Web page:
In Today’s Deep Space Extra… In a move to ensure a continuous U.S. presence on the International Space Station (ISS), NASA announced the purchase of a seat aboard a three person Russian Soyuz rocket planned for launch in October. Elements responsible for U.S. national security are rallying to protect the economic health of the nation’s space industrial base.
Human Space Exploration
NASA signs deal for additional Soyuz seat
Coalition Member in the News – Boeing
SpaceNews.com (5/12): NASA will pay Russia just over $90 million to launch an astronaut to the International Space Station (ISS) in October to ensure a continued U.S. presence on the 15 nation orbiting science lab. Though continuously occupied since early November 2000, the number of crew dropped from the typical six to seven persons to three earlier this year due to delays experienced by NASA’s Commercial Crew Program partners. NASA hopes the Commercial Crew Program can re-initiate the regular transportation of astronauts once provided by NASA’s space shuttle this year. SpaceX and Boeing are striving to complete certification, potentially by year’s end.
Dragon solar array concerns driving duration of first crewed test flight
Spaceflightnow.com (5/12): NASA astronauts Bob Behnken and Doug Hurley are in line to liftoff May 27 from the Kennedy Space Center (KSC), the first launch from U.S. soil since the agency’s space shuttle fleet was retired in July 2011. Their SpaceX Crew Dragon Demo-2 mission is to deliver them to the ISS for a stay that could last from one to four months. SpaceX hopes to complete certification under NASA’s Commercial Crew Program with Demo-2 to begin making make regularly scheduled round trips to the ISS. Demo-2’s duration will depend on how well the Crew Dragon’s electricity generating solar panels withstand the rigors of the space environment.
Space Force troops preparing for possibility of having to rescue NASA astronauts
SpaceNews.com (5/12): When the NASA/SpaceX Demo-2 mission lifts off from NASA’s Kennedy Space Center (KSC) with NASA astronauts Bob Behnken and Doug Hurley on lengthy test flight to the ISS, Task Force 45, a unit of the new U.S. Space Force based at Patrick Air Force Base, Florida, will be on alert to lead a rescue if necessary. The launch planned for May 27 is to mark the first launch of astronauts from the U.S. since NASA’s shuttle fleet was retired in July 2011. The 150 member task force includes rescue divers, pilots, communications and medical experts.
These lava tubes could be the safest place for explorers to live on Mars
Space.com (5/12): Absent a magnetic field, Mar’s is a haven for space radiation, a hazard to human explorers. A series of lava tubes in the Hellas Planitia region of the Red Planet, an impact basin created by an ancient meteor impact may, however, provide a safe haven for future human explorers, according to a recent research effort.
UAE to select next astronauts in January
SpaceNews.com (5/11): The United Arab Emirates (UAE) plans to double the size of its astronaut corps, from two to four members by early next year, selecting from a collection of more than 4,000 applicants. UAE astronauts Hazza Al Mansoor visited the ISS briefly last year.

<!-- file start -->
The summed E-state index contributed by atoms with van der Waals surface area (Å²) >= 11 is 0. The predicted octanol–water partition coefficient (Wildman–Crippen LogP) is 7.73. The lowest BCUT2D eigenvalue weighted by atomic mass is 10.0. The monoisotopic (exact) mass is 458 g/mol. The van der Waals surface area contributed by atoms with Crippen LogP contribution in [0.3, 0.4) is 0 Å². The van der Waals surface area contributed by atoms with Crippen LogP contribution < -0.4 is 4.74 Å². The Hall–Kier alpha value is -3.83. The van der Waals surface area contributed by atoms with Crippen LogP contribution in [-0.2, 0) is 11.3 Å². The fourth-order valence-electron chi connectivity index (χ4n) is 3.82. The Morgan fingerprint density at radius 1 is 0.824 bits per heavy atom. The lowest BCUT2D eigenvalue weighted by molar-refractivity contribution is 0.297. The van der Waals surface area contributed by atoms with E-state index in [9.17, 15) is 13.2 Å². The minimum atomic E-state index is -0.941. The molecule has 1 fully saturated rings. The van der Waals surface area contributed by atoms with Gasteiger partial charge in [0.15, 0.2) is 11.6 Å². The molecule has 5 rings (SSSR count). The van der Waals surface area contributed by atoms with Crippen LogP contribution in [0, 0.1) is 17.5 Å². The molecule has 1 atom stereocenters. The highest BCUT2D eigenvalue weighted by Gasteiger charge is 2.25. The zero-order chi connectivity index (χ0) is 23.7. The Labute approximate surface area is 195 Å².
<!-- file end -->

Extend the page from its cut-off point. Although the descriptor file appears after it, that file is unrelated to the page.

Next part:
The Space Station’s coolest experiment gets astronaut-assisted upgrade
NASA Jet Propulsion Laboratory (5/12): NASA’s Cold Atom Lab hosts a unique fundamental physics experiment unfolding aboard the ISS. Astronauts Christina Koch and Jessica Meir, now back on Earth, recently participated in a major upgrade of the experiment facility developed to study how atoms behave at the coldest possible temperatures.
NASA is going to try manufacturing a telescope mirror in space
Universe Today (5/12): NASA backed researchers believe Atomic Layer Deposition, a chemical atomic layer by layer manufacturing process, may be the key to fabricating large, powerful observatories in space as an alternative to assembling them on Earth and launching them.
National security space conference to propose plan to boost industrial base
SpaceNews.com (5/11): Last week’s four day “State of the Space Industrial Base 2020” program led by the Defense Innovation Unit, the Air Force Research Laboratory and the U.S. Space Force and organized by the nonprofit advocacy group NewSpace New Mexico assessed challenges to long term U.S. military and economic leadership in space posed by the COVID-19 pandemic. A report based on discussions and planned for release in June will urge a “whole of government” response to stimulate private and public sector investments in space and STEM education.
A bankrupt OneWeb could get some help from the Defense Department
Defense News (5/12): OneWeb, which recently filed for bankruptcy, and other space startups facing financial difficulties in response to the coronavirus pandemic could get help from the Defense Department. OneWeb’s efforts to expand internet communications to the far northern latitudes is a capability the new U.S. Space Force is in need of. “I will say with respect to OneWeb specifically and others, we continue to work,” Lt. Gen. David Thompson, vice commander of Space Force Headquarters, said during a Mitchell Institute for Aerospace Studies event held Tuesday.
Large chunks of a Chinese rocket missed New York City by about 15 minutes
Ars Technica (5/12): Last week, China sent a future human spacecraft prototype into Earth orbit on a powerful Long March 5B rocket. The large rocket’s massive core stage remained in orbit with a low point that triggered an atmospheric re-entry over the Atlantic Ocean on Monday at 11:33 a.m., EDT, according to the U.S. Space Force. Had the re-entry occurred 15 to 20 minutes earlier, debris from the breakup of the core stage as it re-entered may have fallen over the New York area.
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